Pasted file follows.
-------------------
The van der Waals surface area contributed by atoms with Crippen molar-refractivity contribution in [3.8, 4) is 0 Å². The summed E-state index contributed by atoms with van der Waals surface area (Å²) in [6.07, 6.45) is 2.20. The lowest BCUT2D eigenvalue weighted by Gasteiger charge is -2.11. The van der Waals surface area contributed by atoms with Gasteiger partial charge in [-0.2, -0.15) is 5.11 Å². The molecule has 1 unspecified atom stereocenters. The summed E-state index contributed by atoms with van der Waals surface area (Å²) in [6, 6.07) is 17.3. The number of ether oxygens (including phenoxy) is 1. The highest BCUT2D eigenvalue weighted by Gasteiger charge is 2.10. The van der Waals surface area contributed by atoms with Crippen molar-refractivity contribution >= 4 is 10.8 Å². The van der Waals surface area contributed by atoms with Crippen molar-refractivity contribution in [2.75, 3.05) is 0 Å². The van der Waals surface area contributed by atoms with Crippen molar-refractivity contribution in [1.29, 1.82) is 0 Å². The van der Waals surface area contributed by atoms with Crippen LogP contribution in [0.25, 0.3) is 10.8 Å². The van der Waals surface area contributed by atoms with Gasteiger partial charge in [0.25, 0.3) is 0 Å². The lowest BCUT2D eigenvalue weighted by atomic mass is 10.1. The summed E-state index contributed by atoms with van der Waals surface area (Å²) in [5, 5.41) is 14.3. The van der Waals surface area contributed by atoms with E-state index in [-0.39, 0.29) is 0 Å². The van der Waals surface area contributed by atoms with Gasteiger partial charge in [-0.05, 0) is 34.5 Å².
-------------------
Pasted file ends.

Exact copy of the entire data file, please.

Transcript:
The van der Waals surface area contributed by atoms with Crippen molar-refractivity contribution in [3.8, 4) is 0 Å². The summed E-state index contributed by atoms with van der Waals surface area (Å²) in [6.07, 6.45) is 2.20. The lowest BCUT2D eigenvalue weighted by Gasteiger charge is -2.11. The van der Waals surface area contributed by atoms with Gasteiger partial charge in [-0.2, -0.15) is 5.11 Å². The molecule has 1 unspecified atom stereocenters. The summed E-state index contributed by atoms with van der Waals surface area (Å²) in [6, 6.07) is 17.3. The number of ether oxygens (including phenoxy) is 1. The highest BCUT2D eigenvalue weighted by Gasteiger charge is 2.10. The van der Waals surface area contributed by atoms with Crippen molar-refractivity contribution >= 4 is 10.8 Å². The van der Waals surface area contributed by atoms with Crippen molar-refractivity contribution in [2.75, 3.05) is 0 Å². The van der Waals surface area contributed by atoms with Crippen molar-refractivity contribution in [1.29, 1.82) is 0 Å². The van der Waals surface area contributed by atoms with Crippen LogP contribution in [0.25, 0.3) is 10.8 Å². The van der Waals surface area contributed by atoms with Gasteiger partial charge in [0.25, 0.3) is 0 Å². The lowest BCUT2D eigenvalue weighted by atomic mass is 10.1. The summed E-state index contributed by atoms with van der Waals surface area (Å²) in [5, 5.41) is 14.3. The van der Waals surface area contributed by atoms with E-state index in [-0.39, 0.29) is 0 Å². The van der Waals surface area contributed by atoms with Gasteiger partial charge in [-0.05, 0) is 34.5 Å².